Nov 18 2014

OutlawCharles Patrick and Elizabeth Hogg Rowley’s third child, Robert (Bob) Rowley was born on 25 July 1860. As a youth, his behavior caught the attention of lawmen in San Antonio. On October 10, 1877, the San Antonio Express wrote, “A devilish youngster, Bob Rowley, created a disturbance in the eastern part of the city yesterday, and took flight to evade arrest.” When the Rowleys moved to their Wilson County farm, Bob’s penchant for violent and reckless behavior grew.

Our search for the Rowleys ended on a narrow county road west of La Vernia, Texas. Through a leafless stand of mesquites, we could see stone markers, the ruins of an old cemetery. An inscription engraved in granite confirmed an elusive piece to our current puzzle; the location of the graves of Charles Patrick Rowley and his wife Elizabeth Hogg Rowley in the 19th century settlement of Sandy Hills.

Charles Grave MarkerAs one travels west from La Vernia, in the Cibolo valley, into the oak covered sand hills, the land rises over a hundred feet and then gently undulates into rolling hills. In the 19th century, old Texans and new immigrants lived on small farms scattered among these hills. The celebrated potter, Isaacs Suttles, lived in the area. Captain Joseph N. Dornstin, the first Polish settler and Republic of Texas Ranger to come to the area, lived in Sandy Hills. Charles Patrick Rowley settled his family on a farm in the area.

The first clues to the existence of Sandy Hills and its residents were found among the ancient records of the Annunciation Church in St. Hedwig. The priests diligently recorded baptisms, marriages, and burials of their parishioners. Each entry included the parishioner’s place of residence. The location, Sandy Hills, was used in reference to the settlement immediately west of present day La Vernia.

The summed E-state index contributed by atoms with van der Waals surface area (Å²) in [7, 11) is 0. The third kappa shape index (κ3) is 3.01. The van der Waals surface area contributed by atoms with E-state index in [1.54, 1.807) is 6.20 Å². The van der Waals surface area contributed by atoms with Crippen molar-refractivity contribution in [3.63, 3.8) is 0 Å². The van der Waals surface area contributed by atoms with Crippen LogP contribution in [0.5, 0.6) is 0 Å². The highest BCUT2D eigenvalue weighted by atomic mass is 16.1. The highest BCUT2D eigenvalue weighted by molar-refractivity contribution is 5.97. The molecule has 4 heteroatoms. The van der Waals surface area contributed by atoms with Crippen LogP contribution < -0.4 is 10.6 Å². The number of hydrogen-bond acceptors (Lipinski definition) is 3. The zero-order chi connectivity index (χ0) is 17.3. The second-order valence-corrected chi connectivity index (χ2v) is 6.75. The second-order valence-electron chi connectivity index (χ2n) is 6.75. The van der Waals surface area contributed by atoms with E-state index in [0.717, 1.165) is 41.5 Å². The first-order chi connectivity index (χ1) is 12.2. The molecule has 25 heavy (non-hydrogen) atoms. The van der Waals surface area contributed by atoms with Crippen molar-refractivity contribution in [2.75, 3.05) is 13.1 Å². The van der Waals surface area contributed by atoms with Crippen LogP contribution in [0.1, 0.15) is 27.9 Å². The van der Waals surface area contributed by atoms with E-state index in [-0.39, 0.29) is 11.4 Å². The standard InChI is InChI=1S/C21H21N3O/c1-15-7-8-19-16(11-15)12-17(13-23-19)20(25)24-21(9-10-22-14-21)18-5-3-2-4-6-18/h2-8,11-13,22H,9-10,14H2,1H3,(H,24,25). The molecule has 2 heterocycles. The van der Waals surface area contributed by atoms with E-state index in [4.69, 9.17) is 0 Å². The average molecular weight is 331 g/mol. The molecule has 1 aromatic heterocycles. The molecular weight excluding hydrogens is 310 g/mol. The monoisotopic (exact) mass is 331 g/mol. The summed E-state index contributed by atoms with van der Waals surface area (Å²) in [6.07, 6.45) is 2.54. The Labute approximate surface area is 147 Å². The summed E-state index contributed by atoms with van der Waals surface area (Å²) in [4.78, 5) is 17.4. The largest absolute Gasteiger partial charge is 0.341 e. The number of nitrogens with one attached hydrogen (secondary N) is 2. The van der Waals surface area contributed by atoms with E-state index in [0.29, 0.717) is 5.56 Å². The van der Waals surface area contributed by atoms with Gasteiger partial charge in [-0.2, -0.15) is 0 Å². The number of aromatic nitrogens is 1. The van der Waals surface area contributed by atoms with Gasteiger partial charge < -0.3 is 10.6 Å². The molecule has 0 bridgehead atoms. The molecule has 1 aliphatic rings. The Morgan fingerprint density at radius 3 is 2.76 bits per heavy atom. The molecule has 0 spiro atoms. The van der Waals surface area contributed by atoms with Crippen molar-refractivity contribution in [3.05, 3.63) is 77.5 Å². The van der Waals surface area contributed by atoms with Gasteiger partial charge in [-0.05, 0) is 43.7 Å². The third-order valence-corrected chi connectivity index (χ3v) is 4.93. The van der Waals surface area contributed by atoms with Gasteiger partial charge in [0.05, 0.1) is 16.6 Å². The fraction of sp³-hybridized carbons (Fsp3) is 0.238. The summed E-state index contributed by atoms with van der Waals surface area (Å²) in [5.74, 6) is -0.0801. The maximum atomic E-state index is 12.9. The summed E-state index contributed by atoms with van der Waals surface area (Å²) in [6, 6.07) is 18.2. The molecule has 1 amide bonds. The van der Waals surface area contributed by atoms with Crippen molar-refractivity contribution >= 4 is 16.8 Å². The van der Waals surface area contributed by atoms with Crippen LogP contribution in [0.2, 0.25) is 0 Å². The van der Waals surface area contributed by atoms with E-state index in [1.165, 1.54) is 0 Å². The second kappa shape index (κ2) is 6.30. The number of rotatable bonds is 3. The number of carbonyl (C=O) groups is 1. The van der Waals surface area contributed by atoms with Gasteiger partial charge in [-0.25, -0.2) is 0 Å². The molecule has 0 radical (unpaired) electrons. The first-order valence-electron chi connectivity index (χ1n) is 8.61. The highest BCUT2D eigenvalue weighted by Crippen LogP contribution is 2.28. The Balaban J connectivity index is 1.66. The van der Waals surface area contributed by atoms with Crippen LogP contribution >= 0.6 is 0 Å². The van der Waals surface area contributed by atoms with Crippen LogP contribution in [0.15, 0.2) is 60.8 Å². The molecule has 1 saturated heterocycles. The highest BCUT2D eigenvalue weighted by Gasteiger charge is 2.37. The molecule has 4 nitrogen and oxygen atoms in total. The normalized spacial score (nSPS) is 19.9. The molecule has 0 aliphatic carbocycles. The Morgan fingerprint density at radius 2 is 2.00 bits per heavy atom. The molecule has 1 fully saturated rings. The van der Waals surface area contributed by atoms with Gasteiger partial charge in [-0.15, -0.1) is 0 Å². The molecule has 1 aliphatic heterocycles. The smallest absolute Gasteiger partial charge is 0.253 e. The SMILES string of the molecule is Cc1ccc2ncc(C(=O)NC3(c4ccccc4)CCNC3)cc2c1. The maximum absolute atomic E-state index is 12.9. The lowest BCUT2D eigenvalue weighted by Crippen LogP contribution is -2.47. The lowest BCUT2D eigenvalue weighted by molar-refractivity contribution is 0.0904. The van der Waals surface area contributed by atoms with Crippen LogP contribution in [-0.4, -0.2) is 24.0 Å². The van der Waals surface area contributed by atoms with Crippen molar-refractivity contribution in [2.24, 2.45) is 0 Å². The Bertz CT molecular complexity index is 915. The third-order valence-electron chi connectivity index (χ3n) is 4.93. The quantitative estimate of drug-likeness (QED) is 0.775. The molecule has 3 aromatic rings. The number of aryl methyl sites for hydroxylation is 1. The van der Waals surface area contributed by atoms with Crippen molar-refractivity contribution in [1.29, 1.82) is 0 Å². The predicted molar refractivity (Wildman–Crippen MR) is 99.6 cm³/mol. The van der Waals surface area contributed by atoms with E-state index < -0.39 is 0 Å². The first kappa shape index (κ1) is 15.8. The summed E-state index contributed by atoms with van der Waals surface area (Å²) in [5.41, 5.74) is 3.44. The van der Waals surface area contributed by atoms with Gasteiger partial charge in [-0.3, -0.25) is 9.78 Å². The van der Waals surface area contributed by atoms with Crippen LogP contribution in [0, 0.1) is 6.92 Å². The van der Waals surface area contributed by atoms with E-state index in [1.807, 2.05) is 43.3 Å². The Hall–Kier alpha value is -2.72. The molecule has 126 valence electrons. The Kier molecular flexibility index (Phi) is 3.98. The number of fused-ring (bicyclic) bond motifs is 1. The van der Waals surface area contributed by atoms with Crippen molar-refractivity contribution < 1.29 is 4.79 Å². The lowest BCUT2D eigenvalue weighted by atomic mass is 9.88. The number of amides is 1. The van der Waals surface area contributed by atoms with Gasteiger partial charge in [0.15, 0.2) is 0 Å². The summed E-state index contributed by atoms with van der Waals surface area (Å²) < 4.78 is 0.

Elizabeth Rowleys Grave MarkerUnlike the more general term “sand hills”, which refers to the vast expanse of sand that rises in far southeast Bexar County and covers much of Wilson County, “Sandy Hills” was used as a specific reference. Like its nearby neighbor, the African Doseido settlement, the Sandy Hills settlement is a lost place, known only to those who would follow the clues hidden in stories and dusty old records.

According to the research of Ms. Imogene Baurle Moore of Austin, Charles Patrick Rowley was born in Waterford, Ireland and as a young man came to the U. S. in 1847. He married Elizabeth Hogg in Baltimore, Maryland on September 4, 1849. On July 12, 1854, in New York, Charles enlisted in the U. S. Army. He was sent to Florida where he served with the artillery in the Seminole Indian War.

On December 12, 1859, he was discharged from the army at Ft. Clark in Texas. The Rowleys settled in San Antonio. The Civil War drew Charles back to military service. He served with Van Dorn’s Texas Light Artillery of the Confederacy.

In 1870, the Rowleys lived in San Antonio; Charles worked as a hostler. Their children were Andrew, Mary, Robert, William, and George. In 1875, the Rowleys bought 110 acres of land west of La Vernia from Owen Shaw, Captain of the Texas Rangers, and settled there with their family.

The Rowley’s third child, Robert (Bob) Rowley was born on 25 July 1860. As a youth, his behavior caught the attention of lawmen in San Antonio. On October 10, 1877, the San Antonio Express wrote, “A devilish youngster, Bob Rowley, created a disturbance in the eastern part of the city yesterday, and took flight to evade arrest.”

When the Rowleys moved to their Wilson County farm, Bob’s penchant for violent and reckless behavior grew. He chose as his companions, young men of like character from the nearby communities of Cottage Hill, Mount Olive, and Kicaster. A brutal gang, they threatened and assaulted local citizens with impunity.